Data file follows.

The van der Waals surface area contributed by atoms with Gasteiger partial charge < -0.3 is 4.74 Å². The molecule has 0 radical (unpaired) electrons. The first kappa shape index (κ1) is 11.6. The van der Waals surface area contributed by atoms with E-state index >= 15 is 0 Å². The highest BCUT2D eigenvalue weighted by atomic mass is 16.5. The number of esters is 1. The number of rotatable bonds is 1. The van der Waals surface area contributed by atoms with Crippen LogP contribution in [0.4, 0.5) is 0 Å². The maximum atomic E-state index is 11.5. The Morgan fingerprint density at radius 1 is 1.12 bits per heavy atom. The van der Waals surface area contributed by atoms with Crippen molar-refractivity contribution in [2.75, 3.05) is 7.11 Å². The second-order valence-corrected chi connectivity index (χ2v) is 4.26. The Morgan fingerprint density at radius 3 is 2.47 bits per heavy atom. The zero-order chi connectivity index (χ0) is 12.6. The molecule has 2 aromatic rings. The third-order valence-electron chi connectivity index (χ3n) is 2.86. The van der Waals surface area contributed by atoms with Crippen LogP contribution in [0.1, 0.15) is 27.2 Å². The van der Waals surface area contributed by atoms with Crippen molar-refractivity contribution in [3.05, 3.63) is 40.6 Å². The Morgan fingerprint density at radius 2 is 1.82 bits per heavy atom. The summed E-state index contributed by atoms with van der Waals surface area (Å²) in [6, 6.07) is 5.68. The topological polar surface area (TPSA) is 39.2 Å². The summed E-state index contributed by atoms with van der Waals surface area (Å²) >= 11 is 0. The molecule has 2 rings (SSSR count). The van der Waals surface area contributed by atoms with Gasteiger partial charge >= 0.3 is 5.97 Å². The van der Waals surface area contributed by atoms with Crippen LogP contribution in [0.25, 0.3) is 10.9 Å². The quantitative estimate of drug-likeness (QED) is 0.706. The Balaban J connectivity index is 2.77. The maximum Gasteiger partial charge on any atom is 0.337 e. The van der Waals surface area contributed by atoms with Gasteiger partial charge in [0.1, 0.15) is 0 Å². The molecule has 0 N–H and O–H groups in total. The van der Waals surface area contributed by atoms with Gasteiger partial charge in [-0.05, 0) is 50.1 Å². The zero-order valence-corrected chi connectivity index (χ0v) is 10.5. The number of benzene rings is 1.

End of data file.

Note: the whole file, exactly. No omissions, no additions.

The van der Waals surface area contributed by atoms with Gasteiger partial charge < -0.3 is 4.74 Å². The molecule has 0 radical (unpaired) electrons. The first kappa shape index (κ1) is 11.6. The van der Waals surface area contributed by atoms with E-state index >= 15 is 0 Å². The highest BCUT2D eigenvalue weighted by atomic mass is 16.5. The number of esters is 1. The number of rotatable bonds is 1. The van der Waals surface area contributed by atoms with Crippen LogP contribution in [0.4, 0.5) is 0 Å². The maximum atomic E-state index is 11.5. The Morgan fingerprint density at radius 1 is 1.12 bits per heavy atom. The van der Waals surface area contributed by atoms with Crippen molar-refractivity contribution in [2.75, 3.05) is 7.11 Å². The second-order valence-corrected chi connectivity index (χ2v) is 4.26. The Morgan fingerprint density at radius 3 is 2.47 bits per heavy atom. The zero-order chi connectivity index (χ0) is 12.6. The molecule has 2 aromatic rings. The third-order valence-electron chi connectivity index (χ3n) is 2.86. The van der Waals surface area contributed by atoms with Crippen LogP contribution in [0.1, 0.15) is 27.2 Å². The van der Waals surface area contributed by atoms with Crippen molar-refractivity contribution in [3.05, 3.63) is 40.6 Å². The Morgan fingerprint density at radius 2 is 1.82 bits per heavy atom. The summed E-state index contributed by atoms with van der Waals surface area (Å²) in [6, 6.07) is 5.68. The topological polar surface area (TPSA) is 39.2 Å². The summed E-state index contributed by atoms with van der Waals surface area (Å²) >= 11 is 0. The molecule has 2 rings (SSSR count). The van der Waals surface area contributed by atoms with Gasteiger partial charge >= 0.3 is 5.97 Å². The van der Waals surface area contributed by atoms with Crippen LogP contribution in [0.25, 0.3) is 10.9 Å². The quantitative estimate of drug-likeness (QED) is 0.706. The Balaban J connectivity index is 2.77. The maximum Gasteiger partial charge on any atom is 0.337 e. The van der Waals surface area contributed by atoms with Gasteiger partial charge in [0.1, 0.15) is 0 Å². The molecule has 0 N–H and O–H groups in total. The van der Waals surface area contributed by atoms with Gasteiger partial charge in [-0.05, 0) is 50.1 Å². The zero-order valence-corrected chi connectivity index (χ0v) is 10.5. The number of benzene rings is 1.